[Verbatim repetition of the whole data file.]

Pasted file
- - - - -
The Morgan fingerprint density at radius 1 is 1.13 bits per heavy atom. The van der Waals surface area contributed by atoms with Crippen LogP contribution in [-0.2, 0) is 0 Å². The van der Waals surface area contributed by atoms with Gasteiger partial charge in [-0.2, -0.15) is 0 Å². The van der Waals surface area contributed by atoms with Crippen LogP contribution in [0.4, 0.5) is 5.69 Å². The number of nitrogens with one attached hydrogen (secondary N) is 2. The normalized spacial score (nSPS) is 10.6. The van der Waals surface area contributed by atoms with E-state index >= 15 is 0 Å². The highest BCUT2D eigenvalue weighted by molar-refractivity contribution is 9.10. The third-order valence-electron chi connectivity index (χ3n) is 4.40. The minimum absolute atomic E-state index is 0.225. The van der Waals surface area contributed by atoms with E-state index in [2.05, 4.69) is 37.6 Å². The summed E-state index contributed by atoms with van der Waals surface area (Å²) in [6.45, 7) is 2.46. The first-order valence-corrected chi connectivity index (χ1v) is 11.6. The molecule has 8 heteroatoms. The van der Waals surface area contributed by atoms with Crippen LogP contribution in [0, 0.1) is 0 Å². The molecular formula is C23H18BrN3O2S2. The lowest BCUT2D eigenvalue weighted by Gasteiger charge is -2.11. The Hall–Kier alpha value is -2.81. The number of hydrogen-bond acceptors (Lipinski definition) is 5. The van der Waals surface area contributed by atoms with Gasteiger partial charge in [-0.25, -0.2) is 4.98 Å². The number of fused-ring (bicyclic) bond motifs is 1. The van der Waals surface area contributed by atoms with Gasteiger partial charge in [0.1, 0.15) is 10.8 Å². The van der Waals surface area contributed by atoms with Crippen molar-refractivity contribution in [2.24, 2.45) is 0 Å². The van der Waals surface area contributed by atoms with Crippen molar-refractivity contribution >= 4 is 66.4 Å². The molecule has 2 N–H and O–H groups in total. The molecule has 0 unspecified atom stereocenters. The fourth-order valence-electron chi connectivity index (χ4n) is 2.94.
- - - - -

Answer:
The Morgan fingerprint density at radius 1 is 1.13 bits per heavy atom. The van der Waals surface area contributed by atoms with Crippen LogP contribution in [-0.2, 0) is 0 Å². The van der Waals surface area contributed by atoms with Gasteiger partial charge in [-0.2, -0.15) is 0 Å². The van der Waals surface area contributed by atoms with Crippen LogP contribution in [0.4, 0.5) is 5.69 Å². The number of nitrogens with one attached hydrogen (secondary N) is 2. The normalized spacial score (nSPS) is 10.6. The van der Waals surface area contributed by atoms with E-state index >= 15 is 0 Å². The highest BCUT2D eigenvalue weighted by molar-refractivity contribution is 9.10. The third-order valence-electron chi connectivity index (χ3n) is 4.40. The minimum absolute atomic E-state index is 0.225. The van der Waals surface area contributed by atoms with E-state index in [2.05, 4.69) is 37.6 Å². The summed E-state index contributed by atoms with van der Waals surface area (Å²) in [6.45, 7) is 2.46. The first-order valence-corrected chi connectivity index (χ1v) is 11.6. The molecule has 8 heteroatoms. The van der Waals surface area contributed by atoms with Crippen LogP contribution in [0, 0.1) is 0 Å². The molecular formula is C23H18BrN3O2S2. The lowest BCUT2D eigenvalue weighted by Gasteiger charge is -2.11. The Hall–Kier alpha value is -2.81. The number of hydrogen-bond acceptors (Lipinski definition) is 5. The van der Waals surface area contributed by atoms with Gasteiger partial charge in [-0.25, -0.2) is 4.98 Å². The number of fused-ring (bicyclic) bond motifs is 1. The van der Waals surface area contributed by atoms with Gasteiger partial charge in [0.1, 0.15) is 10.8 Å². The van der Waals surface area contributed by atoms with Crippen molar-refractivity contribution in [2.24, 2.45) is 0 Å². The van der Waals surface area contributed by atoms with Crippen molar-refractivity contribution >= 4 is 66.4 Å². The molecule has 2 N–H and O–H groups in total. The molecule has 0 unspecified atom stereocenters. The fourth-order valence-electron chi connectivity index (χ4n) is 2.94.